The film "Welcome to New York" wasn't an official selection for the 2014 Cannes Film Festival. But that's not stopping the Dominique Strauss-Kahn-inspired picture from grabbing headlines.
The film, which premiered Saturday night in the town of Cannes, stars Gerard Depardieu as a French banker who sexually assaults a woman. (Via Wild Bunch / "Welcome to New York")
Media outlets agree the character is based on Strauss-Kahn, the former managing director of the International Monetary Fund. The New York Times describes the film as "barely fictionalized." (Via Los Angeles Times, BBC)
The former official was arrested in New York in 2011 after a hotel housekeeper said Strauss-Kahn sexually assaulted her. Those charges have since been dropped, although Strauss-Kahn is currently facing charges in France for allegations he was involved in a prostitution ring. (Via The Telegraph)
And thanks to the film, we could see Strauss-Kahn in court again, but on a different side of things. One of his lawyers says his client will file for defamation.
Although Strauss-Kahn has yet to speak publicly about the film, his lawyer reminded reporters a New York prosecutor cleared Strauss-Kahn of the sexual assault accusations. (Via New York Daily News)
The Independent reports his lawyer described the film as "a dog dropping," saying it has an "anti-semitic [sic] side."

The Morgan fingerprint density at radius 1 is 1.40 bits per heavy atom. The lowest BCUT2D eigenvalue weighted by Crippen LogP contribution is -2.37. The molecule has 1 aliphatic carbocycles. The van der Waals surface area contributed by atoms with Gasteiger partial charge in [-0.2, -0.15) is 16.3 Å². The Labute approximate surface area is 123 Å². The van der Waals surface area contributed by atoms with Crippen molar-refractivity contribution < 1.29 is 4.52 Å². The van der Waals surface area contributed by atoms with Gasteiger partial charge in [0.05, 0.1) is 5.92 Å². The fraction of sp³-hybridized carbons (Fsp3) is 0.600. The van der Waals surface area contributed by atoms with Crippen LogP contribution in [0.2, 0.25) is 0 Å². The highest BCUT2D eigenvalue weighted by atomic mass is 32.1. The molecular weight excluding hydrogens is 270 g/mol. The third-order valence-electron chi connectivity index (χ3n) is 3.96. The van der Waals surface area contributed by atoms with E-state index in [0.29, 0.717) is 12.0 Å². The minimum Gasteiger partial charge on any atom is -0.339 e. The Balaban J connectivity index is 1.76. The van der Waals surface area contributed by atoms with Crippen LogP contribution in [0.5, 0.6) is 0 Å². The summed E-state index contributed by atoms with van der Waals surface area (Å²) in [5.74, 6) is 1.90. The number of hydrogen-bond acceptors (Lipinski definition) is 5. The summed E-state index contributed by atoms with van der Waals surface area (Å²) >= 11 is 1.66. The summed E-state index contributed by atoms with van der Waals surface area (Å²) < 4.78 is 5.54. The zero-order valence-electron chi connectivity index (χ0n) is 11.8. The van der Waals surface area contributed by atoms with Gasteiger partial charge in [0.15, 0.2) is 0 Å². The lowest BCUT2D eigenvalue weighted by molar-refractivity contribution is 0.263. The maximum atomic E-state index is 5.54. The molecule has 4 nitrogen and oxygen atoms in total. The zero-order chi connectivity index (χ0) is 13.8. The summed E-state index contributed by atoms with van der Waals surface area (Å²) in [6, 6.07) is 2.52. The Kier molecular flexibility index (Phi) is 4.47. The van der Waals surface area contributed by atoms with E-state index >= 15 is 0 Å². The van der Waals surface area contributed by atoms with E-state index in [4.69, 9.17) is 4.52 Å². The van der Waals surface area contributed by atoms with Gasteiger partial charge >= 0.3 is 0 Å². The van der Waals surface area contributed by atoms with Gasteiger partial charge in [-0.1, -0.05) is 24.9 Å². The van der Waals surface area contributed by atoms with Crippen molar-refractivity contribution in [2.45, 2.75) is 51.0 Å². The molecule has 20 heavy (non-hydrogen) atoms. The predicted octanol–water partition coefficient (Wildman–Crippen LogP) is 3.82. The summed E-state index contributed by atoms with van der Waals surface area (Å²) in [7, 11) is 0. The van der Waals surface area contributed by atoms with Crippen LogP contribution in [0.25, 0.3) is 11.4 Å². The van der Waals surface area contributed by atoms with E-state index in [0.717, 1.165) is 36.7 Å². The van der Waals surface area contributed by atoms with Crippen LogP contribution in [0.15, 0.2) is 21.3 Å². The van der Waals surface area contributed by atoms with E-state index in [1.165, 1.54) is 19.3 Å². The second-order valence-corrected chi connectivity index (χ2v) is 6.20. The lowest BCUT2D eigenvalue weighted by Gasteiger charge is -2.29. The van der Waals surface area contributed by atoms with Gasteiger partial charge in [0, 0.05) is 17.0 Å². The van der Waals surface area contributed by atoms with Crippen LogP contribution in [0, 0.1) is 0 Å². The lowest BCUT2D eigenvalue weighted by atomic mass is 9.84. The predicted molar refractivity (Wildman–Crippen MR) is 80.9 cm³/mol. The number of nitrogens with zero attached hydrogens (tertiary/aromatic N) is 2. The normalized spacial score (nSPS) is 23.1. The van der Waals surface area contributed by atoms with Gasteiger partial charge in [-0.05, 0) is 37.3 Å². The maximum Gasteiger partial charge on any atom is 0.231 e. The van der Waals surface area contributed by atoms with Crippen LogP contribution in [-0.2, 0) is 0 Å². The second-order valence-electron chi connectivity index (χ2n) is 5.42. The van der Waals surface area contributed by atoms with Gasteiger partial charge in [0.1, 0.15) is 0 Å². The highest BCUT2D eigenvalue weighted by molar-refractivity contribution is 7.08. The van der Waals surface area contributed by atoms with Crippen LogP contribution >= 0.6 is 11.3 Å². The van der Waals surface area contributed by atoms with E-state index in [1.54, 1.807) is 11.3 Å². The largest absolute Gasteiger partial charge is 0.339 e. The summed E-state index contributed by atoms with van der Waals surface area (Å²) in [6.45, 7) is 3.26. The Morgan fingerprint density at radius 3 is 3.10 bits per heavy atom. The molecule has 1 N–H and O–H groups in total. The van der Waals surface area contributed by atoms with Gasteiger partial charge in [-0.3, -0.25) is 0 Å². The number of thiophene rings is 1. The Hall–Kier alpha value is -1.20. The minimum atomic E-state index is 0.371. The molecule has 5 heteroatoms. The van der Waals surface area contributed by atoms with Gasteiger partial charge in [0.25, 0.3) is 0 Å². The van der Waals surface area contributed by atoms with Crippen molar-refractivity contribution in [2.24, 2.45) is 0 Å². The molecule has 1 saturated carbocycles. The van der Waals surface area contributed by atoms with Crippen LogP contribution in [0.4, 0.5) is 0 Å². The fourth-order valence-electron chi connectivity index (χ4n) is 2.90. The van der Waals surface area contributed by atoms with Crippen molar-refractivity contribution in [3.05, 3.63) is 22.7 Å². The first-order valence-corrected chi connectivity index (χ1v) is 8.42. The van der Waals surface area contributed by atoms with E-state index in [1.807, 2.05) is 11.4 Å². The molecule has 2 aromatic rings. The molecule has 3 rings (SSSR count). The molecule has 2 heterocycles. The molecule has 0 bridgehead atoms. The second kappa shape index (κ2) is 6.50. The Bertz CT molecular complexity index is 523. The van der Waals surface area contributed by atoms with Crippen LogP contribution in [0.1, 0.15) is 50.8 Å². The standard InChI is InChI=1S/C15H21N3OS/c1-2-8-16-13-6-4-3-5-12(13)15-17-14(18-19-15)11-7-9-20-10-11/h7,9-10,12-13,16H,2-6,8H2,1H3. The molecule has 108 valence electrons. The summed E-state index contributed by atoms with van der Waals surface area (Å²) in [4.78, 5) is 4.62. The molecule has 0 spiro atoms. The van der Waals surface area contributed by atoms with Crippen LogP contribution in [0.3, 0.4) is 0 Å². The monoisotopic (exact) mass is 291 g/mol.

The movie was directed by Abel Ferrara, an American. The BBC reports he responded to the news, saying: "[Strauss-Kahn] is not the only guy who got caught in a situation like this. Let my lawyer talk to his lawyer."
Although the team behind the film says it was inspired by a widely reported court case, Depardieu said in a press conference it's a more universal story.
The Hollywood Reporter says, "Depardieu called the film 'a Shakespearean tragedy' that was 'all about money, sex and power' and 'the puppets who play games with money.'"
Another character in the tragedy is Strauss-Kahn's ex-wife, Anne Sinclair. Many say she's also depicted in "Welcome to New York." She voiced her disgust for the film in The Huffington Post.
The party surrounding the film has raised concern, too. Bathrobes were given as party favors, possibly a reference to what Strauss-Kahn was wearing at the time of the alleged assault.
France 24 says, "The scene my source described would have been too outrageous to believe if she hadn't shown me the photos to prove it," adding the party "largely overshadow[ed] the film itself."
The film will not be shown in theaters in France. Instead, it's now available on pay-per-view. It will be in the U.S. later this year.